Summary and Conclusion
Securing an enterprise at the most basic level involves hardening each potential entry point to its systems and ensuring network-based security is in place to protect information assets. The problem is that many enterprises have legacy and home-grown systems that are decades old. The stop-gap measure that many companies rely on is the use of Enterprise Application Integration (EAI) based security management. This approach does help to alleviate problems, yet it can potentially slow down the integration of enterprise systems corporate-wide, crippling productivity for the sake of security., This is especially true in legacy systems that lack the necessary APIs and coding platforms to ensure security across all systems while also enabling security management to the application level. One potential strategy companies have relied on over time to alleviate this problem is to acquire, install and continually customize role-based applications that can have authentication defined to the user level. Role-based authentication and security management have also proven to be highly effective in mitigating security threats, minimizing losses from lack of consistency security across enterprise systems, and greater traceability of performance attained. These three areas of an enterprise system including role-based access, compliance to government reporting and auditing, and quantifying the financial value of systems when combined form an effective framework for an enterprise security management model that this paper has proposed. The greater the level of synchronization of these elements, the greater the level of overall progress made in an enterprise to their strategic plans and goals.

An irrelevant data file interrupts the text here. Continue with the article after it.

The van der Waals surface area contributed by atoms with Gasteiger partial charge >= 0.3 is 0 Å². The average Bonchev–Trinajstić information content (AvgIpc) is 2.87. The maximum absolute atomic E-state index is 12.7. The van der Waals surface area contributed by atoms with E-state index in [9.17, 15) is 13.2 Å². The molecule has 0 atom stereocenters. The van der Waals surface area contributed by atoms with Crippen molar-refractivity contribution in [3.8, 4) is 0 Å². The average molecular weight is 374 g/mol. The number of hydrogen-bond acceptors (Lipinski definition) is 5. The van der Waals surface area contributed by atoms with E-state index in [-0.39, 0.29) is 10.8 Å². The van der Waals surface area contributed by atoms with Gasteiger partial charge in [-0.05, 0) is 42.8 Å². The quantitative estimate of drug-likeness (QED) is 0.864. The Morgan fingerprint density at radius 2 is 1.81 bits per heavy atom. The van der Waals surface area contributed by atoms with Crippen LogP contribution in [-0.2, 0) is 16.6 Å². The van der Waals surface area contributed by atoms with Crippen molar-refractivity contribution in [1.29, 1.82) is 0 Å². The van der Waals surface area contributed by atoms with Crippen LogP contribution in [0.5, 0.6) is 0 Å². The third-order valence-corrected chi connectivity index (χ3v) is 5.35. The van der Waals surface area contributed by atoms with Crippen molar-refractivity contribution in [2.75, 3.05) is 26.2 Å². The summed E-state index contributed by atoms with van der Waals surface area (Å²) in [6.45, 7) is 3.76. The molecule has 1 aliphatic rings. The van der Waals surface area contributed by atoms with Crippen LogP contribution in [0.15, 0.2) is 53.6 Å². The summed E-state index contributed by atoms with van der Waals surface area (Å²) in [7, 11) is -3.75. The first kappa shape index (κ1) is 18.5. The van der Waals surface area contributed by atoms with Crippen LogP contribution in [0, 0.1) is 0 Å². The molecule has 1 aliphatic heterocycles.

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This leads to many enterprises continually churning through risk management programs and initiatives. Burning thousands of hours and millions of dollars in the process (Kangasharju, Lindholm, Tarkoma, 2008). Enterprise security management is more than just migrating legacy applications from outmoded and often outdated operating systems. It involves the development of an entirely new platform for security management across the entire enterprise. While enterprise software companies have much to gain in terms of incremental sales by positioning role-based add-on applications including entire Enterprise Application Integration (EAI) layers, the best practices in this area center on those enterprises that are taking the extra step of aligning risk and security management to their strategic plans (Kangasharju, Lindholm, Tarkoma, 2008).